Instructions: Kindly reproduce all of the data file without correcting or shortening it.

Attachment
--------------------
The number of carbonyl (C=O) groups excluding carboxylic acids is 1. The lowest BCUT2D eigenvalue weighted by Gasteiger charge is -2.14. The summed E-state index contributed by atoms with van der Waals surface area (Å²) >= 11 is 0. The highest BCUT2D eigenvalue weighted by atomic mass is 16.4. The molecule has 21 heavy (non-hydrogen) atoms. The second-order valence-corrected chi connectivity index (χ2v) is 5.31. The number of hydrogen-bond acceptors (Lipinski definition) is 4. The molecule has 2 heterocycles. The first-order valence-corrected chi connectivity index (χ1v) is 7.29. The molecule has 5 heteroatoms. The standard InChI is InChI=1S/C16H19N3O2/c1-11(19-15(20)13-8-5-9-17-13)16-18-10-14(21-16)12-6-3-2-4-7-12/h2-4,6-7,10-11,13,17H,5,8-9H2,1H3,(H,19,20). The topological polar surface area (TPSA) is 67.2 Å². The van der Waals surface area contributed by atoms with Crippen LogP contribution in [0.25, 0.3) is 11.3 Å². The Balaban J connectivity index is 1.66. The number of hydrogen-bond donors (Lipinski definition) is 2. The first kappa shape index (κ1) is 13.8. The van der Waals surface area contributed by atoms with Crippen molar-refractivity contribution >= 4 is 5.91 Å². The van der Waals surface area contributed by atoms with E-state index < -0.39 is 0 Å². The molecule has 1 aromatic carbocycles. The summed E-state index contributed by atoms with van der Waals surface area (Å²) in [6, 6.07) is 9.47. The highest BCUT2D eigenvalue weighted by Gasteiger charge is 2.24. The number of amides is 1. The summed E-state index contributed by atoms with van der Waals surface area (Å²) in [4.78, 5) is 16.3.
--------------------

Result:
The number of carbonyl (C=O) groups excluding carboxylic acids is 1. The lowest BCUT2D eigenvalue weighted by Gasteiger charge is -2.14. The summed E-state index contributed by atoms with van der Waals surface area (Å²) >= 11 is 0. The highest BCUT2D eigenvalue weighted by atomic mass is 16.4. The molecule has 21 heavy (non-hydrogen) atoms. The second-order valence-corrected chi connectivity index (χ2v) is 5.31. The number of hydrogen-bond acceptors (Lipinski definition) is 4. The molecule has 2 heterocycles. The first-order valence-corrected chi connectivity index (χ1v) is 7.29. The molecule has 5 heteroatoms. The standard InChI is InChI=1S/C16H19N3O2/c1-11(19-15(20)13-8-5-9-17-13)16-18-10-14(21-16)12-6-3-2-4-7-12/h2-4,6-7,10-11,13,17H,5,8-9H2,1H3,(H,19,20). The topological polar surface area (TPSA) is 67.2 Å². The van der Waals surface area contributed by atoms with Crippen LogP contribution in [0.25, 0.3) is 11.3 Å². The Balaban J connectivity index is 1.66. The number of hydrogen-bond donors (Lipinski definition) is 2. The first kappa shape index (κ1) is 13.8. The van der Waals surface area contributed by atoms with Crippen molar-refractivity contribution >= 4 is 5.91 Å². The van der Waals surface area contributed by atoms with E-state index < -0.39 is 0 Å². The molecule has 1 aromatic carbocycles. The summed E-state index contributed by atoms with van der Waals surface area (Å²) in [6, 6.07) is 9.47. The highest BCUT2D eigenvalue weighted by Gasteiger charge is 2.24. The number of amides is 1. The summed E-state index contributed by atoms with van der Waals surface area (Å²) in [4.78, 5) is 16.3.